Wheat, paddy cycle is no longer viable

In his article “Punjab should stick to wheat, paddy” (Feb 18), Dr H.S. Shergill has made a few paradoxical statements while discouraging farmers from shifting to alternative crops. His argument that no alternative crop other than wheat or paddy is so remunerative defies logic as onion, potato, soyabean and sunflower seeds, to name a few, are better cash fetching crops in short duration.

Punjab today no longer remains the only granary of the country. Haryana, Uttar Pradesh and a large expanse of Madhya Pradesh are almost on equal terms in wheat and paddy yield. All the rice consuming states in the South and North-East also produce paddy to meet their domestic demand. While the domestic demand of cereals does increase due to population growth, the increase in per capita income reduces such demand.

The only lacuna against alternative crops is some more financial investment by the farmers. Surely, this aspect needs to be taken care of by the state governments more liberally. The wheat and paddy cycle is no longer viable vis-à-vis the economic advancement or benefits in other crops.

Major BALDEV SINGH, Ambala Cantt


The Planning Commission was set up in the 1950s to recommend the Five-Year Plan for high economic growth. In this regard, though 10 Five-Year Plans have been initiated, agriculture is still waiting for a Special Plan for its development.



The agriculture sector provides food, fodder and raw material to industries as also employment to 56 per cent of the country’s population. Though it contributes 28 per cent of the total GDP, the agriculture growth rate has gradually decelerated from 3.8 per cent in 1990s to 1.8 per cent at present. India is still forced to import edible oils, oilseeds, cereals etc.

It is very difficult to double agriculture growth without applying diversified growth pattern, without spending on rural infrastructure like irrigation, link roads, bank facility and latest marketing strategies. Growth can be achieved by initiating a special plan for agriculture and not by providing farm subsidies.

RAJINDER KUMAR, Student, Doaba College, Jalandhar

Meaningful quote

Apropos of Bhagwan Singh’s letter “Modi makes sense” (Feb 14), one often wonders why the politicians do it too often to retract and correct their versions and actions, once the feedback is adverse and strong pressures are built up by the media and the public.

The Persian saying quoted by the writer is highly meaningful and relevant. God has bestowed enough sense in all beings to be rational and not rash in all matters, more so where beliefs, convictions, tenets and traditions that imply and further bond the country’s pluralism reflected by faiths, religions and cultures are involved.

Good sense must prevail amongst all, particularly in public men and all those in authority. Impact and its charm is, of course, much less in a rectification post facto. Proactive steps and announcements indicate grace, identity of purpose and intent vis-à-vis their reactive counterparts.


Crisis in Nepal

In his front-page editorial “Alone in the palace” (Feb 16), H.K. Dua is quite correct in his assessment that King Gyanendra enjoys hardly any support in his country or outside. India should, therefore, try to thwart the King’s grand ambition to concentrate all power in the palace. We cannot turn a blind eye to the developments in Nepal.

About 60 per cent of Nepal’s budget comes from grants and loans from foreign governments including India. This money cannot be used by the military for arresting political dissent, censoring news, dispersing peaceful democratic demonstrations, etc. If the military is busy deploying its resources on quelling legitimate dissent, who will deal with the Maoists?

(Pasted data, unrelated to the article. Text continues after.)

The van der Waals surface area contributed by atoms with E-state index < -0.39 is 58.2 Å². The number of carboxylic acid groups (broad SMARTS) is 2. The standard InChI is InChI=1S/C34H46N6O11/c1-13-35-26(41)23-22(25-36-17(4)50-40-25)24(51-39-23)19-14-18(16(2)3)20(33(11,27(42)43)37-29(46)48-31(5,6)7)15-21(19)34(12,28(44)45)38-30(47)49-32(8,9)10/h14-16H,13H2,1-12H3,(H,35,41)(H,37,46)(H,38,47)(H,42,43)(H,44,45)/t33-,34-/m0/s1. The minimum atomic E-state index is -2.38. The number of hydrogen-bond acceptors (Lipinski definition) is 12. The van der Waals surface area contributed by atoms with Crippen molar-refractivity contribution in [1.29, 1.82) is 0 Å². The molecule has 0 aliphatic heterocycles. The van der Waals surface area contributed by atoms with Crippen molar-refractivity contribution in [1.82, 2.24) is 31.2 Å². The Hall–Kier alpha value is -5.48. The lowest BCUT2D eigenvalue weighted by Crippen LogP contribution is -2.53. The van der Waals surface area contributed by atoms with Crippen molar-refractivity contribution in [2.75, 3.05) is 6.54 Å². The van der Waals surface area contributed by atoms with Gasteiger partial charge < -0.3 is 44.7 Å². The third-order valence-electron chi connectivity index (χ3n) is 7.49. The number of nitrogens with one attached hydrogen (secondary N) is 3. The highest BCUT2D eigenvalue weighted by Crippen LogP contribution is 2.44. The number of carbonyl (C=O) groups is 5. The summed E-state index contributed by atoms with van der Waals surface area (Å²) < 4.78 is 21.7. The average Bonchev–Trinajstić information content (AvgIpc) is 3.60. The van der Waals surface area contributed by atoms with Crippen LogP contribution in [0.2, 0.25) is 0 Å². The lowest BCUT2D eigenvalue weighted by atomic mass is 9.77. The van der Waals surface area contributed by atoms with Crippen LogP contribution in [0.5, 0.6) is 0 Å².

India should find the best possible solution to fight the insurgency in Nepal which has claimed many lives and displaced many others.


Accidents on the rise

It is sad that road accidents are on the rise. The carelessness and negligence on the part of the vehicle drivers, government departments and the police are equally responsible for the fatal accidents. The system of driving on parking lights in Chandigarh, Panchkula and Mohali may be considered since all roads have flood lights and driving on low and high beams makes a mockery of flood lighting on roads.

Police officials or some retired persons of high repute and those willing to perform the duties may be authorised in all areas to simply note down the vehicle numbers of defaulters of traffic rules during day and night time without stopping the vehicles. Let notices be issued to them. Announcement of such a system by the government will work wonders. The Supreme Court is sending the right signals in this regard.

The newspapers too should allot a column every day on traffic rules and discipline to educate the people.


Assault on doctors

This has reference to the assault on three doctors who were pushed down from the roof of a building by agitated relatives of a patient who died in Amritsar Medical College. It is a very unfortunate incident. We, the doctors, are unsafe from the people for whom we work day and night. None of us can give 100 per cent guarantee for the results of our treatment.

The incident implies that we should have a security force outside our operation theatres and even on the premises when we operate on any patient because we can’t say which patient can have a complication, even a fatal one. It is a very frightening situation for the doctors, specially for those with small set-ups.

The culprits involved in the incident should not only be arrested but also given condign punishment so that in future no one tries to harm the doctors.



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